Economy

How start-ups are making the cut in India’s $30-b meat mart

TE Raja Simhan Chennai | Updated on August 16, 2019 Published on August 16, 2019

The shift to organised retail will impact the local, unorganised sector, as has happened with the vegetables and grocery sectors   -  istock.com/sergeyryzhov

PEs/VCs are biting into the sector, have invested nearly ₹1,000 cr in 18 months

Do you love your meat but dislike going to the butcher and looking at all that blood or listening to the terrified cries of caged animals? Well, a few start-ups are aiming to ease your mind and your conscience as you bite into that juicy chicken breast or sink your teeth into that cholesterol-packed leg of lamb.

Customers, especially youngsters, are warming up to these start-ups, and PE and VC funds are licking their lips at the prospects of this $30-billion, largely unorganised market.

TenderCuts, Fipola, Zappfresh, FreshToHome and Licious are some of the start-ups that are slowly gaining traction among customers, especially in the 25-35 age group, buying meat online. Their volumes are modest but are growing steadily by the day.

Sushil Kanugolu, MD and CEO, Fipola Retail India, an omni-channel seller of meat and seafood products, said the company, through a combination of its mobile app, website and call centre, door-delivers chicken, mutton and seafood in 90 minutes across Chennai. “We deliver 2,500 orders per day,” he said.

It’s a huge market that’s waiting to be organised, and start-ups are jostling to establish a firm foothold in it, said Kanugolu. The omni channel is the right way to tackle it, he added.

Investors lining up

The shift will impact the local, unorganised sector, as happened with the fruits, vegetables and grocery sectors over the past 15 years. PEs/VCs are looking at the meat and seafood market actively, and ₹750-1,000 crore has been raised in the last 18 months by various start-ups, he added.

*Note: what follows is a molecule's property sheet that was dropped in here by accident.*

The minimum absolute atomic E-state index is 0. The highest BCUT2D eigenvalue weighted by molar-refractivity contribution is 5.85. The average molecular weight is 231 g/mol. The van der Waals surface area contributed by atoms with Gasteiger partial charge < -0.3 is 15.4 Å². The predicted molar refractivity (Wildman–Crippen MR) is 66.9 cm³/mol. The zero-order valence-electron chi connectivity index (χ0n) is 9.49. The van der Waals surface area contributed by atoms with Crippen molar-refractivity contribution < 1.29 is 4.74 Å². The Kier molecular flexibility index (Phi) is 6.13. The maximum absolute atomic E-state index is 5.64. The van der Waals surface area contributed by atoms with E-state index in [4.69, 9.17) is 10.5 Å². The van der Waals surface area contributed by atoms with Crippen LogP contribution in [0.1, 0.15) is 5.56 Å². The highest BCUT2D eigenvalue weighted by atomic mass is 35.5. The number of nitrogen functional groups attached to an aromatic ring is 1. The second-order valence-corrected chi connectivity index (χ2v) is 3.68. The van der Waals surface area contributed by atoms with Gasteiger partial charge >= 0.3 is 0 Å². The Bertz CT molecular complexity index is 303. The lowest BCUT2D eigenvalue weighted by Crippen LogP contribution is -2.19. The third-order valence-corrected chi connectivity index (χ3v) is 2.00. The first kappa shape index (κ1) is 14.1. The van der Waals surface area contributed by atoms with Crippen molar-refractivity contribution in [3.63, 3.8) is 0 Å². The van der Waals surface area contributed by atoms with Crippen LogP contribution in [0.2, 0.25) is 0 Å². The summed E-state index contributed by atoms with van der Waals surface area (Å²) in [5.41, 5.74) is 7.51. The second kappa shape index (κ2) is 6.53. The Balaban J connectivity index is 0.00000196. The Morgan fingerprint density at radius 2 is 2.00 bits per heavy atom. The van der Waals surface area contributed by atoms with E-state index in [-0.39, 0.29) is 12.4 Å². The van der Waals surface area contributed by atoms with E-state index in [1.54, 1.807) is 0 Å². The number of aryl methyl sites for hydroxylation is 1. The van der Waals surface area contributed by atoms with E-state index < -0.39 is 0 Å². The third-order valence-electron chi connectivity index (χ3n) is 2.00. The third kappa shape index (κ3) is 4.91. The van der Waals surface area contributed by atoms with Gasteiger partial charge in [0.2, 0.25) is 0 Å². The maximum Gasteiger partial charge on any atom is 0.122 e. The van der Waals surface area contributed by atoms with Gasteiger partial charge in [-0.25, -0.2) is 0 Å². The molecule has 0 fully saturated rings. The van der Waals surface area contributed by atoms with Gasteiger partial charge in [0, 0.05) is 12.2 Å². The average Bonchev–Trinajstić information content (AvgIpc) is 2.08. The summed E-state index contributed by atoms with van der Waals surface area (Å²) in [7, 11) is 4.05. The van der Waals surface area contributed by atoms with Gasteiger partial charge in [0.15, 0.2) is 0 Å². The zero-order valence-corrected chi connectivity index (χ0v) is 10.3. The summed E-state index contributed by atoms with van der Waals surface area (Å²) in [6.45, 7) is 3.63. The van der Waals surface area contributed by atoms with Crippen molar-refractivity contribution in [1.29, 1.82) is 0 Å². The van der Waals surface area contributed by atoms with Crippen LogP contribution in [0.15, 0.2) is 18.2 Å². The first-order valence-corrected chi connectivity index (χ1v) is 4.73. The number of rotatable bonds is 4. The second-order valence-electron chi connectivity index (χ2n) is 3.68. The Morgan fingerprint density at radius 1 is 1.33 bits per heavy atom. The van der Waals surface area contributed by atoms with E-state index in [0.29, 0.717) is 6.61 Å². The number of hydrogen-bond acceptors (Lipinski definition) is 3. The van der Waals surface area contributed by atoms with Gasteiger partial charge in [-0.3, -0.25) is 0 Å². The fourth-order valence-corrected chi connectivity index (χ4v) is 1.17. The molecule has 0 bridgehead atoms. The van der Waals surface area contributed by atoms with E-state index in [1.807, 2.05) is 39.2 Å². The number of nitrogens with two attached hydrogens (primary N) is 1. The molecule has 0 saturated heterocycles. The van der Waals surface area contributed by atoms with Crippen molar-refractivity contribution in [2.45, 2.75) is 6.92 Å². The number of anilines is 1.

Major investors in the sector include Japan’s Nichirei Corp, and CE Ventures of the UAE and Sidbi Venture Capital.

“My wife and I have not found a better fresh meat provider than Fipola,” gushes Ajit Kumar, an IT professional, adding that their favourites are the company’s marinated meats and ready-to-cook products. “Since we are a working couple it trims a lot of kitchen time. The Fipola app has made our life easier with instant order placement, payments and prompt doorstep delivery,” he said.

Licious, operated by Bengaluru-based Delightful Gourmet and one of the early entrants in the segment, has been expanding its reach across the country. “We aim to solve the prevailing customer pain points of quality, hygiene, freshness and convenience,” said a press release from Licious, which has raised $64 million till date.

Changing habits

India’s per capita meat consumption is just 4 kg compared to 80 kg in the US and 40 kg in Malaysia. An Indian meal typically contains 80-85 per cent carbohydrates and 10-15 per cent protein.

However, this trend is changing with rising disposable incomes, and people moving to more protein-rich food such as fish, mutton and chicken.

Nishanth Chandran, founder and CEO at TenderCuts, a Chennai-based omni-channel platform, said the company fulfils nearly 4,000 orders a day, mostly in the city and some in Hyderabad.

Start-ups are transforming people’s experience of buying meat, which hitherto involved a visit to the butcher, an experience that on a good day involves coping with buzzing flies, avoidable odours and the sight of animal parts hung on hooks, he said.

Chandran claimed that the meat is unhygienic and often unfit for human consumption. “Meat kept at temperatures of 5-60°C degrees becomes poisonous with time,” he said. “We keep the meat at 0-4°C.”

“Our meat price is on par with the local market, and cheaper some days, as the local market works on supply-and-demand while the company has contracts with farms and offers standard rates throughout the year,” said Chandran.

Prabha, a housewife, agrees. “They (TenderCuts) make one feel comfortable. The staff help choose the variety of meat and cuts that would work best for our recipes,” she said.

Published on August 16, 2019
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